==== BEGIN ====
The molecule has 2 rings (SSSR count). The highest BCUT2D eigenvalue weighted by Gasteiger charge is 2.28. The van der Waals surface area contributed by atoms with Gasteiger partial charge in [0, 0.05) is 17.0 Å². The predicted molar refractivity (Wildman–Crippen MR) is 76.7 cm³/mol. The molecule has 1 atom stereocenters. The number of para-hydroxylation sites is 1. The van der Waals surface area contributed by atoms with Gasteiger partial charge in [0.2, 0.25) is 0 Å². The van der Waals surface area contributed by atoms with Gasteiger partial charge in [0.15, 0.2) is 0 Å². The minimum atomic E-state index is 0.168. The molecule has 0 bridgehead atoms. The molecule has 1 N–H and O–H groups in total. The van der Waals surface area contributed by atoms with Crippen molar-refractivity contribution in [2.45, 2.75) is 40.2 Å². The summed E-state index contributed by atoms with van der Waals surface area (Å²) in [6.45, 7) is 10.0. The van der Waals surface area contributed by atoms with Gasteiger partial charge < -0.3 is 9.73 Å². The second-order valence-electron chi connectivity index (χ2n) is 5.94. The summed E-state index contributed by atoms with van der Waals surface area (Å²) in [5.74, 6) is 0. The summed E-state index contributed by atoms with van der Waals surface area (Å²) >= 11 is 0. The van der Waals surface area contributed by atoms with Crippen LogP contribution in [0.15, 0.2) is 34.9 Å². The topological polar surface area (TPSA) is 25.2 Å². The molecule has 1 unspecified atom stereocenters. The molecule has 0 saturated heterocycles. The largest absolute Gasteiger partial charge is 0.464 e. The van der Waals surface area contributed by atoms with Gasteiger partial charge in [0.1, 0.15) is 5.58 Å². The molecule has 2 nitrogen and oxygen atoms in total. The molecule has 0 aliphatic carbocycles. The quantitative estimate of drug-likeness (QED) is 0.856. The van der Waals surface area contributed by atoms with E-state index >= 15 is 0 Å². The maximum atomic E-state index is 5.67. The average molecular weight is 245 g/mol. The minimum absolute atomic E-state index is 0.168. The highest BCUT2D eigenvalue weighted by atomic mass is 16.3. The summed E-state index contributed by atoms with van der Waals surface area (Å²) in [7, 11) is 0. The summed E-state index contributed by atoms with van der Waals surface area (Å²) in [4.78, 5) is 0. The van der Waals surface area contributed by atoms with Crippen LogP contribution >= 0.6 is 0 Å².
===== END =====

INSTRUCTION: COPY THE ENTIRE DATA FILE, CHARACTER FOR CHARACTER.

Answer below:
The molecule has 2 rings (SSSR count). The highest BCUT2D eigenvalue weighted by Gasteiger charge is 2.28. The van der Waals surface area contributed by atoms with Gasteiger partial charge in [0, 0.05) is 17.0 Å². The predicted molar refractivity (Wildman–Crippen MR) is 76.7 cm³/mol. The molecule has 1 atom stereocenters. The number of para-hydroxylation sites is 1. The van der Waals surface area contributed by atoms with Gasteiger partial charge in [0.2, 0.25) is 0 Å². The van der Waals surface area contributed by atoms with Gasteiger partial charge in [0.15, 0.2) is 0 Å². The minimum atomic E-state index is 0.168. The molecule has 0 bridgehead atoms. The molecule has 1 N–H and O–H groups in total. The van der Waals surface area contributed by atoms with Crippen molar-refractivity contribution in [2.45, 2.75) is 40.2 Å². The summed E-state index contributed by atoms with van der Waals surface area (Å²) in [6.45, 7) is 10.0. The van der Waals surface area contributed by atoms with Gasteiger partial charge < -0.3 is 9.73 Å². The second-order valence-electron chi connectivity index (χ2n) is 5.94. The summed E-state index contributed by atoms with van der Waals surface area (Å²) in [5.74, 6) is 0. The summed E-state index contributed by atoms with van der Waals surface area (Å²) >= 11 is 0. The van der Waals surface area contributed by atoms with Crippen LogP contribution in [0.15, 0.2) is 34.9 Å². The topological polar surface area (TPSA) is 25.2 Å². The molecule has 1 unspecified atom stereocenters. The molecule has 0 saturated heterocycles. The largest absolute Gasteiger partial charge is 0.464 e. The van der Waals surface area contributed by atoms with Gasteiger partial charge in [0.1, 0.15) is 5.58 Å². The molecule has 2 nitrogen and oxygen atoms in total. The molecule has 0 aliphatic carbocycles. The quantitative estimate of drug-likeness (QED) is 0.856. The van der Waals surface area contributed by atoms with E-state index >= 15 is 0 Å². The maximum atomic E-state index is 5.67. The average molecular weight is 245 g/mol. The minimum absolute atomic E-state index is 0.168. The highest BCUT2D eigenvalue weighted by atomic mass is 16.3. The summed E-state index contributed by atoms with van der Waals surface area (Å²) in [7, 11) is 0. The summed E-state index contributed by atoms with van der Waals surface area (Å²) in [4.78, 5) is 0. The van der Waals surface area contributed by atoms with Crippen LogP contribution >= 0.6 is 0 Å².